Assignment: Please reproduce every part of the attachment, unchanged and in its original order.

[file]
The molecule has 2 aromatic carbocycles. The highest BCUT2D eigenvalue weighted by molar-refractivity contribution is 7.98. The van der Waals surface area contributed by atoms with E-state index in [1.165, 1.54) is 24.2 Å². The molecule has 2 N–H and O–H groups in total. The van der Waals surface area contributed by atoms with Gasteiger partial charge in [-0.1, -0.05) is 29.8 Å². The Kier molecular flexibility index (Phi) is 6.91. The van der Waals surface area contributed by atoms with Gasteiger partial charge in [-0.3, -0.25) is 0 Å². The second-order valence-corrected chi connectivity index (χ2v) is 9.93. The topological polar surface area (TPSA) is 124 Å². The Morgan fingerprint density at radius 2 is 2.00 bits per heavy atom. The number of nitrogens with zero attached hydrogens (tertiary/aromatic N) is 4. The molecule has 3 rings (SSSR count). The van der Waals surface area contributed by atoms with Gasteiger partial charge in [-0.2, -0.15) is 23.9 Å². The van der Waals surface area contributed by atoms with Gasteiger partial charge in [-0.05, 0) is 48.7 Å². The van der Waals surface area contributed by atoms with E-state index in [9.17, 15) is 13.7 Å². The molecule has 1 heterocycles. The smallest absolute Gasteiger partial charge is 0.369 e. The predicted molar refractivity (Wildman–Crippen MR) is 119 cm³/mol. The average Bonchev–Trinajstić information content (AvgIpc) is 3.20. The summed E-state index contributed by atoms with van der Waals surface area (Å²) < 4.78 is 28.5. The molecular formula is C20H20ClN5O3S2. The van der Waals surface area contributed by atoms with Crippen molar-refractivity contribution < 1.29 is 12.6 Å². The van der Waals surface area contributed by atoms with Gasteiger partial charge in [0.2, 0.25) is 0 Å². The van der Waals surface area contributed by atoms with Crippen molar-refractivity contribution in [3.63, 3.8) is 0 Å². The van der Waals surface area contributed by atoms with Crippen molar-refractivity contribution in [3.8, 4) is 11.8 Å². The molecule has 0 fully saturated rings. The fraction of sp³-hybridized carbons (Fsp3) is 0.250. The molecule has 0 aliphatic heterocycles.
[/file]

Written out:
The molecule has 2 aromatic carbocycles. The highest BCUT2D eigenvalue weighted by molar-refractivity contribution is 7.98. The van der Waals surface area contributed by atoms with E-state index in [1.165, 1.54) is 24.2 Å². The molecule has 2 N–H and O–H groups in total. The van der Waals surface area contributed by atoms with Gasteiger partial charge in [-0.1, -0.05) is 29.8 Å². The Kier molecular flexibility index (Phi) is 6.91. The van der Waals surface area contributed by atoms with Gasteiger partial charge in [-0.3, -0.25) is 0 Å². The second-order valence-corrected chi connectivity index (χ2v) is 9.93. The topological polar surface area (TPSA) is 124 Å². The Morgan fingerprint density at radius 2 is 2.00 bits per heavy atom. The number of nitrogens with zero attached hydrogens (tertiary/aromatic N) is 4. The molecule has 3 rings (SSSR count). The van der Waals surface area contributed by atoms with Gasteiger partial charge in [-0.2, -0.15) is 23.9 Å². The van der Waals surface area contributed by atoms with Gasteiger partial charge in [-0.05, 0) is 48.7 Å². The van der Waals surface area contributed by atoms with E-state index in [9.17, 15) is 13.7 Å². The molecule has 1 heterocycles. The smallest absolute Gasteiger partial charge is 0.369 e. The predicted molar refractivity (Wildman–Crippen MR) is 119 cm³/mol. The average Bonchev–Trinajstić information content (AvgIpc) is 3.20. The summed E-state index contributed by atoms with van der Waals surface area (Å²) < 4.78 is 28.5. The molecular formula is C20H20ClN5O3S2. The van der Waals surface area contributed by atoms with Crippen molar-refractivity contribution < 1.29 is 12.6 Å². The van der Waals surface area contributed by atoms with Gasteiger partial charge in [0.2, 0.25) is 0 Å². The van der Waals surface area contributed by atoms with Crippen molar-refractivity contribution in [3.63, 3.8) is 0 Å². The van der Waals surface area contributed by atoms with Crippen molar-refractivity contribution in [3.8, 4) is 11.8 Å². The molecule has 0 fully saturated rings. The fraction of sp³-hybridized carbons (Fsp3) is 0.250. The molecule has 0 aliphatic heterocycles.